Antonio’s Wife

(Critical Survey of Contemporary Fiction)

Her father’s stories about his grandmother and his mother Filomina provided the inspiration for Antonio’s Wife, Jacqueline DeJohn’s debut novel. The fictional Filomina arrives in America as a mail-order bride. However, when “Mina” DiGianni starts working for the diva Francesca Frascatti, she finds herself in a world as exciting as any of the operas in which “Cesca” has appeared.

Although ostensibly Cesca is in New York to star in Giacomo Puccini’s Tosca, her real purpose is to find her daughter Maria Grazia, whom she gave away twenty years before. With Cesca is Dante Romano, supposedly her fiancé, but in fact a detective hired to coordinate the search. Cesca’s greatest fear is that her dead lover’s wealthy father, Don Emilio, will find Maria before she does and whisk his granddaughter away to Italy, where he would certainly keep her away from Cesca, whom he still blames for his son’s death.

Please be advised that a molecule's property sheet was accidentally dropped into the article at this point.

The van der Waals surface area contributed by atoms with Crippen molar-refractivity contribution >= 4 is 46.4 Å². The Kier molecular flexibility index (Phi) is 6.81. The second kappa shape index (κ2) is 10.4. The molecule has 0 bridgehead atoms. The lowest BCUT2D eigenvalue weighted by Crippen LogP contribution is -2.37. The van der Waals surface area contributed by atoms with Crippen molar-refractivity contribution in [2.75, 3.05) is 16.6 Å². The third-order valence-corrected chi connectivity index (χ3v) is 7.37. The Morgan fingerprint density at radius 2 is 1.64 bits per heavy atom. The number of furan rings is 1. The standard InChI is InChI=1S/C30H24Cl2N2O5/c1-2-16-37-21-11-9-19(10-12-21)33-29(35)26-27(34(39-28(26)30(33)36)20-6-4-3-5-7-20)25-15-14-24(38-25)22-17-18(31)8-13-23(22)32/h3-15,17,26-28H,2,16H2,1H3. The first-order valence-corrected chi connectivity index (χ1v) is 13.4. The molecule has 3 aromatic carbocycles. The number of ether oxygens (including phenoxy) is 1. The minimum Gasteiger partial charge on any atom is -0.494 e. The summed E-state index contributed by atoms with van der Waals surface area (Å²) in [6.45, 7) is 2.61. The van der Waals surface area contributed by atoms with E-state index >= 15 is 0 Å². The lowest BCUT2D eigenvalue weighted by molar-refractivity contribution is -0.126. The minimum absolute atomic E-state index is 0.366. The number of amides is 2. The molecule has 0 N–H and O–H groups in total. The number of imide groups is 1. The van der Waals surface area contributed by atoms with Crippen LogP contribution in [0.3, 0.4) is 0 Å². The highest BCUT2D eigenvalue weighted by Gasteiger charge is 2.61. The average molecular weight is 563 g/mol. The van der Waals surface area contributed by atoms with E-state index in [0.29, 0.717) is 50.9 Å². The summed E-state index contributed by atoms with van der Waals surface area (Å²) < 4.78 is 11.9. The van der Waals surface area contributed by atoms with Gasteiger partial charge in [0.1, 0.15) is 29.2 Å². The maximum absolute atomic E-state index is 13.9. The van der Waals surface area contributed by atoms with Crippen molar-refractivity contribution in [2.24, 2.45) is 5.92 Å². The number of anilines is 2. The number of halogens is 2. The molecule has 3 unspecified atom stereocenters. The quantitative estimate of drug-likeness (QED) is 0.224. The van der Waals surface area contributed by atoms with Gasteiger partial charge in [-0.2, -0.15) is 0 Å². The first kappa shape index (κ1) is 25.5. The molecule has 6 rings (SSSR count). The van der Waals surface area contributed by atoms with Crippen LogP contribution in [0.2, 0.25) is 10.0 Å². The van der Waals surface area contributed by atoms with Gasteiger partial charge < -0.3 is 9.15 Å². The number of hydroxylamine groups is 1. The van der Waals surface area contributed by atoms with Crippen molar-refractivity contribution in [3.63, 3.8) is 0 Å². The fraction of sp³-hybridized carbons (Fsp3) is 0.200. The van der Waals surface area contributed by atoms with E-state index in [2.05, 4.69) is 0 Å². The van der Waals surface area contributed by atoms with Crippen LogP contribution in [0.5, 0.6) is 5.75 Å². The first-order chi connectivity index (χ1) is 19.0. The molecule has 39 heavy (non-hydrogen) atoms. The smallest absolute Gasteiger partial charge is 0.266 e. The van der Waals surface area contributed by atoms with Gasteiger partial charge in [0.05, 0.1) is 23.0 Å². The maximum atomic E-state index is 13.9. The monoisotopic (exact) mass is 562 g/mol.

Fearing that her abusive husband Antonio will kill her and her unborn child, Mina leaves him and takes refuge with Cesca. However, new evidence now suggests that Mina may be the long-lost Maria. Hoping for a large reward from Don Emilio, Antonio kidnaps Mina and turns her over to his villainous Irish mistress for safekeeping until Don Emilio can arrange passage to Italy. With corrupt policemen and the notorious Black Hand gang on his payroll, Don Emilio seems invulnerable. However, Mina has both great courage and loyal friends determined to rescue her.

The novel ends with the evil characters punished and the good ones suitably rewarded. Some may find DeJohn’s novel too melodramatic; however, it is never dull, and her depiction of the operatic world in the early twentieth century is truly fascinating.